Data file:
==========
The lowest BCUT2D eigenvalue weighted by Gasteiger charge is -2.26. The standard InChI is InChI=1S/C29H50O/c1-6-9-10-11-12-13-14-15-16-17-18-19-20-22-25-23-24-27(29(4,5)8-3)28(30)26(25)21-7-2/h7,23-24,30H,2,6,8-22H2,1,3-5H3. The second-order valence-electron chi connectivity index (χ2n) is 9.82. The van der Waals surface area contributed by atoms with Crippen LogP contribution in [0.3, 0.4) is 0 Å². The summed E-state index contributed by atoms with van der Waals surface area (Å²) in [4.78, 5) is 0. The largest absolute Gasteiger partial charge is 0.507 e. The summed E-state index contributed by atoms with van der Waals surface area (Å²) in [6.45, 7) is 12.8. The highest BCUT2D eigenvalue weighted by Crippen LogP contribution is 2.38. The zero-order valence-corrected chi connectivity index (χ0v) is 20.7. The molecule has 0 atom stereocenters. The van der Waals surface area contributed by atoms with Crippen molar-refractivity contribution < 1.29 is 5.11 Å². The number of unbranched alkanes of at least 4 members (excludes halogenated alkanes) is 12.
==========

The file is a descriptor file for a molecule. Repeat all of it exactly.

The lowest BCUT2D eigenvalue weighted by Gasteiger charge is -2.26. The standard InChI is InChI=1S/C29H50O/c1-6-9-10-11-12-13-14-15-16-17-18-19-20-22-25-23-24-27(29(4,5)8-3)28(30)26(25)21-7-2/h7,23-24,30H,2,6,8-22H2,1,3-5H3. The second-order valence-electron chi connectivity index (χ2n) is 9.82. The van der Waals surface area contributed by atoms with Crippen LogP contribution in [0.3, 0.4) is 0 Å². The summed E-state index contributed by atoms with van der Waals surface area (Å²) in [4.78, 5) is 0. The largest absolute Gasteiger partial charge is 0.507 e. The summed E-state index contributed by atoms with van der Waals surface area (Å²) in [6.45, 7) is 12.8. The highest BCUT2D eigenvalue weighted by Crippen LogP contribution is 2.38. The zero-order valence-corrected chi connectivity index (χ0v) is 20.7. The molecule has 0 atom stereocenters. The van der Waals surface area contributed by atoms with Crippen molar-refractivity contribution < 1.29 is 5.11 Å². The number of unbranched alkanes of at least 4 members (excludes halogenated alkanes) is 12.